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The meaning of “money laundering” is exactly what it sounds like: it is the process of cleaning up “dirty” money.
This is accomplished by channeling money earned from criminal or other illicit conduct into bank accounts or other legitimate uses, making it impossible to trace its source.
The money laundering law in California is divided into two sections:
Examples of Penal Code 186.10 PC Money Laundering Activity
Here are some people who could face charges under one of California’s anti-money laundering laws:
Penalties on Conviction on Penal Code 186.10 PC Money Laundering Charges
Both types of money laundering, as defined under PC 186.10 and HS 11370.9, are considered “wobblers” under California law.
This implies that, depending on the defendant’s prior history and the details of the case, prosecutors may charge money laundering as a misdemeanor or a felony.
Up to one (1) year in county jail and/or a fine of up to one thousand dollars are possible misdemeanor penalties.
Felony money laundering, on the other hand, entails a term of at least sixteen (16) months to four (4) years in prison, as well as a fine of up to two hundred fifty thousand dollars ($250,000), or double the amount of money laundered (whichever is greater).
Legal defenses to Penal Code 186.10 PC Money Laundering Charges
Money laundering is a challenging crime to prove. If you are accused with this crime, one of the following legal defenses may be able to help you beat the charges:
Our California criminal defense lawyers at Spodek Law Group discuss the following in this article:
If you have any questions after reading this post, please do not hesitate to contact Spodek Law Group.
1. California’s Money Laundering Laws: History and Philosophy
You might be wondering what the purpose of anti-money laundering legislation is.
Isn’t it enough to prosecute people for the crime from which the money was obtained?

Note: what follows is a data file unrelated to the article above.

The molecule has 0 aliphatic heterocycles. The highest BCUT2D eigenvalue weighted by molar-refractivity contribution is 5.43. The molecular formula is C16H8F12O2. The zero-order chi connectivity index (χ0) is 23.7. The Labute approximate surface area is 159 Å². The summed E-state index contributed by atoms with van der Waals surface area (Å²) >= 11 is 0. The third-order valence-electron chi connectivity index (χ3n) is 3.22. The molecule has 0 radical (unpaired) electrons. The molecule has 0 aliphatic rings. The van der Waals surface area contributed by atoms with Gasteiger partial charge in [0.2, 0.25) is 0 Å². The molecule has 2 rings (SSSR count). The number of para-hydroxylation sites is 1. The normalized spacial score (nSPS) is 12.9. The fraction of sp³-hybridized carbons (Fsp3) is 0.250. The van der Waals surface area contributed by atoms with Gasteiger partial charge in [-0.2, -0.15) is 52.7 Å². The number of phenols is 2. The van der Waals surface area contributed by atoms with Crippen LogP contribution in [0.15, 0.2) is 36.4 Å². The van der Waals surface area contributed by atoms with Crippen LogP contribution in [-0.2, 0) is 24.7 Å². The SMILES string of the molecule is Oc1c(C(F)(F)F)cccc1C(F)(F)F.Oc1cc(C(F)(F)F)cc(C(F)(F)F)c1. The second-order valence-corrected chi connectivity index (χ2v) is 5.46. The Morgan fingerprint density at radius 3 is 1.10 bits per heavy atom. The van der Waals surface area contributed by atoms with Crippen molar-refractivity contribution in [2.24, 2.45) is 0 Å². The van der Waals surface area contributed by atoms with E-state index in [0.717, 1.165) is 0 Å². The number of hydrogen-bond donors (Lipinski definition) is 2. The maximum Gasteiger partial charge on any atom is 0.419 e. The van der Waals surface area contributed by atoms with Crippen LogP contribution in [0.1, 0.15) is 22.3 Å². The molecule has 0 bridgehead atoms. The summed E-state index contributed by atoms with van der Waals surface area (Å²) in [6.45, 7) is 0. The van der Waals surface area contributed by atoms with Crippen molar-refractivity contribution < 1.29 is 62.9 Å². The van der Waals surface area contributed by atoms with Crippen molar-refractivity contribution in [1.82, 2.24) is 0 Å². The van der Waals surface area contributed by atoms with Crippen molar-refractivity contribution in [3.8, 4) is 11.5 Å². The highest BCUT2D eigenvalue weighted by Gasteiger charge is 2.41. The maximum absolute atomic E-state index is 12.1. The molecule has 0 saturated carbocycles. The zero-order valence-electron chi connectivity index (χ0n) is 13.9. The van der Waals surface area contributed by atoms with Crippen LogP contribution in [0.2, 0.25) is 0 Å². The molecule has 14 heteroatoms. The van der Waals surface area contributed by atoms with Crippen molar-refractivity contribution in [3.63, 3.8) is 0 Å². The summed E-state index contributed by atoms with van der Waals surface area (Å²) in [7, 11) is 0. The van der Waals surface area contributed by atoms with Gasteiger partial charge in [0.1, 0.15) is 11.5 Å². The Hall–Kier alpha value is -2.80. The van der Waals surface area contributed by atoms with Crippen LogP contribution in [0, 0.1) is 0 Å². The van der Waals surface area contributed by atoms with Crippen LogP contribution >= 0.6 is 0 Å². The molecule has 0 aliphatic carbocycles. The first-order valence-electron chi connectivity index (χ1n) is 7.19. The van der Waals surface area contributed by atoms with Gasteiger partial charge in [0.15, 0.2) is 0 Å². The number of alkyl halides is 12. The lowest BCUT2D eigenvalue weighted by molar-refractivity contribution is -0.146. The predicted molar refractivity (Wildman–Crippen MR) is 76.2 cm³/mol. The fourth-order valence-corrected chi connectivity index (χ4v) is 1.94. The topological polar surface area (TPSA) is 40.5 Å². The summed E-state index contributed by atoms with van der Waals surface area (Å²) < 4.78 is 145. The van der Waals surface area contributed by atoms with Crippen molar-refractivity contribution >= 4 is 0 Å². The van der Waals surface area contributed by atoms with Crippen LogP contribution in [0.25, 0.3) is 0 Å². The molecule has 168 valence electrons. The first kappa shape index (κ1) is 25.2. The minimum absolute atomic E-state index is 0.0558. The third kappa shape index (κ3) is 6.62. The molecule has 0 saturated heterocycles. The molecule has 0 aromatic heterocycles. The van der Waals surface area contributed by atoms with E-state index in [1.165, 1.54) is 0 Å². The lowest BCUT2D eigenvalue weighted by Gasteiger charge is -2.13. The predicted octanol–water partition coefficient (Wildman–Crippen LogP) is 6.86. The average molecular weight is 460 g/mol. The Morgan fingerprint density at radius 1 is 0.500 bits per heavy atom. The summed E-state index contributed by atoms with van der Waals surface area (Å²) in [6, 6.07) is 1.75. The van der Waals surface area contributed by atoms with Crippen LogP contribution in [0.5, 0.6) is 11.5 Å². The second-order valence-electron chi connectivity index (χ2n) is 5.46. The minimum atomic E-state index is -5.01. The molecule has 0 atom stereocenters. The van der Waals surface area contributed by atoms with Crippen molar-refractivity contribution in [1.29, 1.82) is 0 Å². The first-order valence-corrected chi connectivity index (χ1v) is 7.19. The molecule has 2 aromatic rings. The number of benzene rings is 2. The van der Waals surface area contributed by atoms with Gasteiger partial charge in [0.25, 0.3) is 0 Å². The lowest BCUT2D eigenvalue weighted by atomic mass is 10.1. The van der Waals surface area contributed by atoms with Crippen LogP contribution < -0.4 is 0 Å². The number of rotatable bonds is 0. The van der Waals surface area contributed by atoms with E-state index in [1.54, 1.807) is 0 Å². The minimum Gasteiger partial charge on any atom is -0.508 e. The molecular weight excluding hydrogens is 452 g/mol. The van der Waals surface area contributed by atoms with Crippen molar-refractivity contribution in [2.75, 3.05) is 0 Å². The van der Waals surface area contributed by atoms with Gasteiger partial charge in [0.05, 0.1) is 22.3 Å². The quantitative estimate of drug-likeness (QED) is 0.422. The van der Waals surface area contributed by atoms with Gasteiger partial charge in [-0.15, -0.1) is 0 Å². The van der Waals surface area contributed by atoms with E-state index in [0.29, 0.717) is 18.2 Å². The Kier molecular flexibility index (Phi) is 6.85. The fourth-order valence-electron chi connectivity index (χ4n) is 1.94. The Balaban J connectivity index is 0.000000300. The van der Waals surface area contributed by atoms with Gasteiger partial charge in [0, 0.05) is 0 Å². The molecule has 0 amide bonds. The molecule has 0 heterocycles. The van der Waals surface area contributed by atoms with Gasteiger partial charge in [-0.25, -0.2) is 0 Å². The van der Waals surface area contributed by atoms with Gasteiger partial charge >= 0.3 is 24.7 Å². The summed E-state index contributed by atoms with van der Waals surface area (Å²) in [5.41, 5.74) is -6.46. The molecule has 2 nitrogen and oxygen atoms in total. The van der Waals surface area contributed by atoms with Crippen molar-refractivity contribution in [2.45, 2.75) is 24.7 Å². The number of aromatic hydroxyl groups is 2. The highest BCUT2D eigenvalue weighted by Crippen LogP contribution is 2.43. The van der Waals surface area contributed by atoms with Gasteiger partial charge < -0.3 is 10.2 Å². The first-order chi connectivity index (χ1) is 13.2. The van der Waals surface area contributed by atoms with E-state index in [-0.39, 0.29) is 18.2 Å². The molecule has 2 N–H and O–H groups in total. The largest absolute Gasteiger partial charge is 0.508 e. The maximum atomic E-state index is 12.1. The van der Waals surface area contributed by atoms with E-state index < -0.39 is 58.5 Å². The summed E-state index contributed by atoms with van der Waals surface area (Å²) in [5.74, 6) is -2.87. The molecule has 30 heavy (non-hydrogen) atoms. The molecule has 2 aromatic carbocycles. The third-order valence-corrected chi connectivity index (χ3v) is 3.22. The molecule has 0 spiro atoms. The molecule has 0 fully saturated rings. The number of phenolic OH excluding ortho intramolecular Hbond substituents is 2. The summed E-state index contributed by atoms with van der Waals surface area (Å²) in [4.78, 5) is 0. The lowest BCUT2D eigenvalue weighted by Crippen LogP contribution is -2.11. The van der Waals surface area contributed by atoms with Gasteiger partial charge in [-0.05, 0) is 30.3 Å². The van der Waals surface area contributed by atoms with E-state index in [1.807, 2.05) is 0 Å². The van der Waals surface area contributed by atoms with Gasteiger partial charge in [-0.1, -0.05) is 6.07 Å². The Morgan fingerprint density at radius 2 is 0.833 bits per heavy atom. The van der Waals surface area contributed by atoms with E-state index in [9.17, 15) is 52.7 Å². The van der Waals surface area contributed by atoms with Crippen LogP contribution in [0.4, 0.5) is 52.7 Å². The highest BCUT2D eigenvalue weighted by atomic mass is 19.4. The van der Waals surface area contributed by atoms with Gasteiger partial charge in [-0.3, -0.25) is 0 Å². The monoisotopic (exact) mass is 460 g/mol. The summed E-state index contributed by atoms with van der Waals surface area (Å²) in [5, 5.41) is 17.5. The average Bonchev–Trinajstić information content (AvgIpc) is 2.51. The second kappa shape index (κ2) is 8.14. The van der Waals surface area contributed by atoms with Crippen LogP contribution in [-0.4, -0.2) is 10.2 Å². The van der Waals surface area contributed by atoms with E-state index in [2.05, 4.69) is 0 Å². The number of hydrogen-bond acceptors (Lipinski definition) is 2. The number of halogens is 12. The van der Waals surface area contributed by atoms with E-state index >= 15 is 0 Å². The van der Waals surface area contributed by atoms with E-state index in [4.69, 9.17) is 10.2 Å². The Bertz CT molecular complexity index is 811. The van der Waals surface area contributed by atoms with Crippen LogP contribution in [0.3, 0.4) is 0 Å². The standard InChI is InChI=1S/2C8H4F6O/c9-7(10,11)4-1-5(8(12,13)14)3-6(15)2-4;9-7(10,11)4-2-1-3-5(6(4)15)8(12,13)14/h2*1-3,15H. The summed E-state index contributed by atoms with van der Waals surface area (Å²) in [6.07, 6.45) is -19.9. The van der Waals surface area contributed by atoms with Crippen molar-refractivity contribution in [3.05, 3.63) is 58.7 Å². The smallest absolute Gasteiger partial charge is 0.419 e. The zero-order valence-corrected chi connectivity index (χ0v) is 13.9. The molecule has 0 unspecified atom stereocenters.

Why does depositing the proceeds of a crime in a bank have to constitute a distinct crime?
The solution can be found in the history of California’s anti-money laundering legislation.
The law was passed in 1986 by the California legislature in order to combat money obtained from the transportation and sale of illegal substances.
Large-scale organized crime networks were frequently involved in drug trafficking.
The “workers” in the crime rings were in charge of the actual transportation and sale, while the “bosses” were in charge of the money.
Making it illegal to handle money gave prosecutors an avenue to target higher-ranking members of the group.
However, California’s anti-money laundering statute has resulted in the arrest of a large number of people who are far from being organized crime lords.
Because of the way the laws are structured, you could be charged if you have a financial relationship with a family member or acquaintance who makes money through unlawful conduct, even if you don’t participate in it.
2. California’s Legal Definition of Money Laundering
General money laundering (Penal Code 186.10)
The more general California money laundering statute, California Penal Code 186.10, defines money laundering as follows: